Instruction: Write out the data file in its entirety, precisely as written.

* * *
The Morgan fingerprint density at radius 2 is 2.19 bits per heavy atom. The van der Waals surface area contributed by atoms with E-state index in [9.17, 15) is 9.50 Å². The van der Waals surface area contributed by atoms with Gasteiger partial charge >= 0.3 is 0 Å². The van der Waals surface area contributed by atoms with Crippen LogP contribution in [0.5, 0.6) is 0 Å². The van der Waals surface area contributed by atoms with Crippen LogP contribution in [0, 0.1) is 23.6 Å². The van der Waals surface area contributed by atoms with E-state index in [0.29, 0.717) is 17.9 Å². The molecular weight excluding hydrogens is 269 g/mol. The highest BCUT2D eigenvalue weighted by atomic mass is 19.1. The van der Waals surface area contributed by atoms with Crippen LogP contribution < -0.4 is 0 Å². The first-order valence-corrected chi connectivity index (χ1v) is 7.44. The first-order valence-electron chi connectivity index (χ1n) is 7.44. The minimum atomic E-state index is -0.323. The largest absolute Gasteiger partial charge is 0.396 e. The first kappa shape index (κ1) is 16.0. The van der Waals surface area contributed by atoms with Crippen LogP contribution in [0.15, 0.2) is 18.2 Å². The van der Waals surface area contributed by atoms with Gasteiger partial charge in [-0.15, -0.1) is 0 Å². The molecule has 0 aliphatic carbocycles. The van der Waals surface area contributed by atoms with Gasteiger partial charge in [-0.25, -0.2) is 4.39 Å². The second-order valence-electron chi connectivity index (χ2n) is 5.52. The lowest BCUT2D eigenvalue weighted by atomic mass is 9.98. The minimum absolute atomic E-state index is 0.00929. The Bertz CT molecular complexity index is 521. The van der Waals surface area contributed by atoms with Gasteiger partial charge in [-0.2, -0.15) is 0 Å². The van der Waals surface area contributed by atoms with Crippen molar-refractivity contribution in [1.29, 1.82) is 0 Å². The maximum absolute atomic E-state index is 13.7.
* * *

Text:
The Morgan fingerprint density at radius 2 is 2.19 bits per heavy atom. The van der Waals surface area contributed by atoms with E-state index in [9.17, 15) is 9.50 Å². The van der Waals surface area contributed by atoms with Gasteiger partial charge >= 0.3 is 0 Å². The van der Waals surface area contributed by atoms with Crippen LogP contribution in [0.5, 0.6) is 0 Å². The van der Waals surface area contributed by atoms with Crippen LogP contribution in [0, 0.1) is 23.6 Å². The van der Waals surface area contributed by atoms with E-state index in [0.29, 0.717) is 17.9 Å². The molecular weight excluding hydrogens is 269 g/mol. The highest BCUT2D eigenvalue weighted by atomic mass is 19.1. The van der Waals surface area contributed by atoms with Crippen LogP contribution < -0.4 is 0 Å². The first-order valence-corrected chi connectivity index (χ1v) is 7.44. The first-order valence-electron chi connectivity index (χ1n) is 7.44. The minimum atomic E-state index is -0.323. The largest absolute Gasteiger partial charge is 0.396 e. The first kappa shape index (κ1) is 16.0. The van der Waals surface area contributed by atoms with Crippen LogP contribution in [0.15, 0.2) is 18.2 Å². The van der Waals surface area contributed by atoms with Gasteiger partial charge in [-0.15, -0.1) is 0 Å². The molecule has 0 aliphatic carbocycles. The van der Waals surface area contributed by atoms with Gasteiger partial charge in [-0.25, -0.2) is 4.39 Å². The second-order valence-electron chi connectivity index (χ2n) is 5.52. The lowest BCUT2D eigenvalue weighted by atomic mass is 9.98. The minimum absolute atomic E-state index is 0.00929. The Bertz CT molecular complexity index is 521. The van der Waals surface area contributed by atoms with Gasteiger partial charge in [-0.2, -0.15) is 0 Å². The van der Waals surface area contributed by atoms with Crippen molar-refractivity contribution in [1.29, 1.82) is 0 Å². The maximum absolute atomic E-state index is 13.7.